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Minidoka American Concentration Camp, ©Densho, 2020 


The worst thing they said was the dust, dust in the their nostrils, dust that seeped in through the newspaper sealed cracks in the middle of the night, dust that covered their faces like death powder on corpses in Japan.  Dust and high winds that swirled in the summer sending tumble weeds across the desert landscape, rolling like giant balls in a free for all soccer game. Dust that turned to mud in a moments notice, after the sky cracked up in the middle of a scorching day, thunder and lightening sometimes hail pounding in the tar paper covered barracks, bringing cooling relief and water to the desolate desert behind barbed wire where, they were imprisoned. Dust became mud.  Mud dried to fine silt, that massaged your toes, before it turned to dust again, before the sunset sent rays of pink, red, and orange across the horizon, blessing the sage, the juniper tree, the broom brush, the rattlesnakes, the ticks with silent beauty at the end of day, reminding them that deep in themselves red blood pulsed , and its drumbeat announced they were human.

They were the people that coaxed roses out of the desert heat, that planted hollyhocks, gobo, tomatoes, and pole beans to grace their barrack walls, to resist the misery and abandonment by the country they loved.  Their country turned to war over and over again to seize and to feed greed and stave off fear. Their country, part of their world of endless wars, churning up, a mud perpetually mired in sickness, a mud that grips our minds, a mud that does not allow escape. Mud sloughed by bleeding, by bodies turned nameless, by the explosion of minds, mud that slings masks of deaths.  The hungry ghosts howl.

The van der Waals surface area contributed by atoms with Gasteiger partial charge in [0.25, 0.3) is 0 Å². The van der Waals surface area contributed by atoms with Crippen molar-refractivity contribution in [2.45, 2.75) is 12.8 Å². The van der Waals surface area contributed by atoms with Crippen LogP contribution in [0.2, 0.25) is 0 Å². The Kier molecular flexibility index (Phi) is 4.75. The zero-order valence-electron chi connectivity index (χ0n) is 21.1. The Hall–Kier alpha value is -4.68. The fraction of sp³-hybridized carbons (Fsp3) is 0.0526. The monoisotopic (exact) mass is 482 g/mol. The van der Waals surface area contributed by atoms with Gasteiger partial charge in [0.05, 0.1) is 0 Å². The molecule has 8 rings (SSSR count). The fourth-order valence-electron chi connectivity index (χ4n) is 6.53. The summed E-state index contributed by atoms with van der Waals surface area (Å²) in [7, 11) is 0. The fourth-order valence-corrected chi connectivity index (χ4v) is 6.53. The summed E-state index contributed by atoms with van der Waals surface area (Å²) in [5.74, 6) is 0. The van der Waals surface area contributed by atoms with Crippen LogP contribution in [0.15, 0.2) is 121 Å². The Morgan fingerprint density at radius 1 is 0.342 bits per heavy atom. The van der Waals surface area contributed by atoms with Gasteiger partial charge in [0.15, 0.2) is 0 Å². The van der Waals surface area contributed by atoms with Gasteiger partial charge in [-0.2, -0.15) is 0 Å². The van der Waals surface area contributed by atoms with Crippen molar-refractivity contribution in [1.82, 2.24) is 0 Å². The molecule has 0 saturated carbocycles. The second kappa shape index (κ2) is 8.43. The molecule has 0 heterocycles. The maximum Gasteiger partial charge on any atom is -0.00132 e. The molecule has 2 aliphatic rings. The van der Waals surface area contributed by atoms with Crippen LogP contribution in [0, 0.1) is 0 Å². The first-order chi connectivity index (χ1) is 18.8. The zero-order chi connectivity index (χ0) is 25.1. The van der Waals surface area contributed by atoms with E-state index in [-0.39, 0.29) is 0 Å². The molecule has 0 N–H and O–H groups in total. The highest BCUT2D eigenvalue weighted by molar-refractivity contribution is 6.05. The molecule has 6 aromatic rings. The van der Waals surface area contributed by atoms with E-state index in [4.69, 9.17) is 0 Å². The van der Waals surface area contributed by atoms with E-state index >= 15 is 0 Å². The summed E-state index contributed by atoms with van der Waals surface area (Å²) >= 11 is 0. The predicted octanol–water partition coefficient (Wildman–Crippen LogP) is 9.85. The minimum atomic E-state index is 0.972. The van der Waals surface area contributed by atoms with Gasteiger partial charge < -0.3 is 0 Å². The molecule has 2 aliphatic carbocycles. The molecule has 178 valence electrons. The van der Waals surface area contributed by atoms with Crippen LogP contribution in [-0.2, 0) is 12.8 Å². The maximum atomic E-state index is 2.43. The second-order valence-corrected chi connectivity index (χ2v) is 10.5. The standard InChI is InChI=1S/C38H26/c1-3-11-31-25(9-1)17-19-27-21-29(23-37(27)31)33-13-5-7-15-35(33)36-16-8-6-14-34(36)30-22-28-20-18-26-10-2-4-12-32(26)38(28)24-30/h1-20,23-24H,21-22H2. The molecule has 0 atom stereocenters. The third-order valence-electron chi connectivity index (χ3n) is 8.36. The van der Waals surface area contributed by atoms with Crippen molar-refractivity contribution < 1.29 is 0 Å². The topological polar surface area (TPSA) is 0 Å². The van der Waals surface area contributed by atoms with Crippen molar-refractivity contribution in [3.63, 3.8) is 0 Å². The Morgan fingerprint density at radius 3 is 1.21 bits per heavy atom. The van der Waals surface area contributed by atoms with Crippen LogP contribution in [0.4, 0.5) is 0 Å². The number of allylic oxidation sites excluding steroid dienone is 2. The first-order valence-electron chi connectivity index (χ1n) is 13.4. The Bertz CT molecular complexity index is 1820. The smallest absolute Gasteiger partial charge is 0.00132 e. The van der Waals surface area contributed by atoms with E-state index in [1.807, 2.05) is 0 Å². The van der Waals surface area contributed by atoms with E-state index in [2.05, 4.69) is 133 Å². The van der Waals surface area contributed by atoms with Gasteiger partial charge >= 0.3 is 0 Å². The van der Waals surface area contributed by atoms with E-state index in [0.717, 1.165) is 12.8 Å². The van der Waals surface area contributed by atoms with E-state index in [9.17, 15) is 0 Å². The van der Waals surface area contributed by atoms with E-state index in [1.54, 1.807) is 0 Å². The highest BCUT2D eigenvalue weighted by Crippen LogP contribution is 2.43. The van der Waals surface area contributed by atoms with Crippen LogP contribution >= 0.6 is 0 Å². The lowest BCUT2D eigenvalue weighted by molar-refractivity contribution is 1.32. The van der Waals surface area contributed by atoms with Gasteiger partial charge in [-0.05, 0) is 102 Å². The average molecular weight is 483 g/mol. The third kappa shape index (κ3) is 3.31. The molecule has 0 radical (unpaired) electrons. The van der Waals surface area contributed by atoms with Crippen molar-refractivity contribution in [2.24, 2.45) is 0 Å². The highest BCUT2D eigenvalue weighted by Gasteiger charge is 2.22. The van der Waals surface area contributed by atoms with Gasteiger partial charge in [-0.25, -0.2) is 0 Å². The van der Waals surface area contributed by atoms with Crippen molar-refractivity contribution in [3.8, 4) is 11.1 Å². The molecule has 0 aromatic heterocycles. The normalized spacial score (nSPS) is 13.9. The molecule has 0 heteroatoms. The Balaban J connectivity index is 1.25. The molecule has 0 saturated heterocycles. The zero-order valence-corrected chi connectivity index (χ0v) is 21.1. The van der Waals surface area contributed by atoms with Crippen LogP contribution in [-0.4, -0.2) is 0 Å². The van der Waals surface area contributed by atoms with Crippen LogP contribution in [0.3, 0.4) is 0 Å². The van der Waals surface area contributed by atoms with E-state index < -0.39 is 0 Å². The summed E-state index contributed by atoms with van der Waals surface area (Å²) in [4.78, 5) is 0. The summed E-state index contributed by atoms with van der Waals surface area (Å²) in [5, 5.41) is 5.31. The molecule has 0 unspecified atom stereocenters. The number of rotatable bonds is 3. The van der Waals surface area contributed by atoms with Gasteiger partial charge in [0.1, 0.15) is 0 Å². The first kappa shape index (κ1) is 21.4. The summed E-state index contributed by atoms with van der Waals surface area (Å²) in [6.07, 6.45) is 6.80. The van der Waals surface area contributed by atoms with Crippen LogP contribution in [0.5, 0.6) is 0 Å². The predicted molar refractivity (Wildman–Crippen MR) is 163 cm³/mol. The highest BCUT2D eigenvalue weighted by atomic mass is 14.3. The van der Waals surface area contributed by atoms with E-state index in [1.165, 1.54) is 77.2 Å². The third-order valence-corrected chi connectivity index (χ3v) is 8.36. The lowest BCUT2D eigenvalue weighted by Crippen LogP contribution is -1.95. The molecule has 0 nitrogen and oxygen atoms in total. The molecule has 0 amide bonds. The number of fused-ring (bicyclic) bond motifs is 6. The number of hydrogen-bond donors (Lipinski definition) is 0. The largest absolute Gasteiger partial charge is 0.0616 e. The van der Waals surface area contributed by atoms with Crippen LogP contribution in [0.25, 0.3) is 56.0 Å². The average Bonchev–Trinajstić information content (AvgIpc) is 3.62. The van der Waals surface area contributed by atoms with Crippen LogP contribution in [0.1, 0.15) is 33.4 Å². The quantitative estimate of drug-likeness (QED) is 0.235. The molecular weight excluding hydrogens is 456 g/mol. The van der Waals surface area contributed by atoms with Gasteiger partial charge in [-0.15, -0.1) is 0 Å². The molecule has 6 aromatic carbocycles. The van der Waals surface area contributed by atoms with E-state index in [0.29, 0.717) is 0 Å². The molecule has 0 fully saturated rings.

You showed us that sometimes there are moments when we sing, paint, write. Moments when our children chase butterflies, then run under a starry night.  Sometimes the moon follows us down the road around the bend. You showed us we can wonder, we can  marvel. We can resist.

Note: On March 30, 1942 Japanese Americans on Bainbridge Island became the first to be forcibly evicted from their homes.   Eventually many of Bainbridge Islanders ended up in the desolate high desert of Minidoka War Relocation Center, Idaho along with others from Washington, Oregon, and California. This poem is dedicated to those who lived there and through living showed their resilience and resistance to government oppression. 

©Grace Morizawa, 2020


           Grace Morizawa (BAWP 1988 and 1991), taught elementary school in Oakland and was a principal in San Pablo. Currently she is writing curriculum on the Japanese American incarceration for National Japanese American Historical Society.

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